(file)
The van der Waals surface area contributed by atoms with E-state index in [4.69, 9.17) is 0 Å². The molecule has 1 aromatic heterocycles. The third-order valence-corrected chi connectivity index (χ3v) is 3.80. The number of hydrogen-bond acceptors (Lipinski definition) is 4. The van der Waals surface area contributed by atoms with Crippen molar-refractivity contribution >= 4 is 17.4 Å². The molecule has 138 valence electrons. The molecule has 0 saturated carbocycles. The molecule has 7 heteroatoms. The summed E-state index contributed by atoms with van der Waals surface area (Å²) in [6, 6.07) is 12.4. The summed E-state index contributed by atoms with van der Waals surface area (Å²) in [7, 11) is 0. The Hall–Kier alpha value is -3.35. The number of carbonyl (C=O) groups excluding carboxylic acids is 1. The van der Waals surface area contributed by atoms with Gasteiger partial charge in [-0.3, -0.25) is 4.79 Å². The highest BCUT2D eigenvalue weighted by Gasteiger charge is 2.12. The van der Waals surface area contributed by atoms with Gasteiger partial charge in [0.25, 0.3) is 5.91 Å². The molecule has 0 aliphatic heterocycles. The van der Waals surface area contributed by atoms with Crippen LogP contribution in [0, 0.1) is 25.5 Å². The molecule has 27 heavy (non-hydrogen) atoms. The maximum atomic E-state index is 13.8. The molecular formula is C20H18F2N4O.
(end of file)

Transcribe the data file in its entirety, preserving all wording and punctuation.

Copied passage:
The van der Waals surface area contributed by atoms with E-state index in [4.69, 9.17) is 0 Å². The molecule has 1 aromatic heterocycles. The third-order valence-corrected chi connectivity index (χ3v) is 3.80. The number of hydrogen-bond acceptors (Lipinski definition) is 4. The van der Waals surface area contributed by atoms with Crippen molar-refractivity contribution >= 4 is 17.4 Å². The molecule has 138 valence electrons. The molecule has 0 saturated carbocycles. The molecule has 7 heteroatoms. The summed E-state index contributed by atoms with van der Waals surface area (Å²) in [6, 6.07) is 12.4. The summed E-state index contributed by atoms with van der Waals surface area (Å²) in [7, 11) is 0. The Hall–Kier alpha value is -3.35. The number of carbonyl (C=O) groups excluding carboxylic acids is 1. The van der Waals surface area contributed by atoms with Gasteiger partial charge in [-0.3, -0.25) is 4.79 Å². The highest BCUT2D eigenvalue weighted by Gasteiger charge is 2.12. The van der Waals surface area contributed by atoms with Gasteiger partial charge in [0.25, 0.3) is 5.91 Å². The molecule has 0 aliphatic heterocycles. The van der Waals surface area contributed by atoms with Crippen LogP contribution in [0, 0.1) is 25.5 Å². The molecule has 27 heavy (non-hydrogen) atoms. The maximum atomic E-state index is 13.8. The molecular formula is C20H18F2N4O.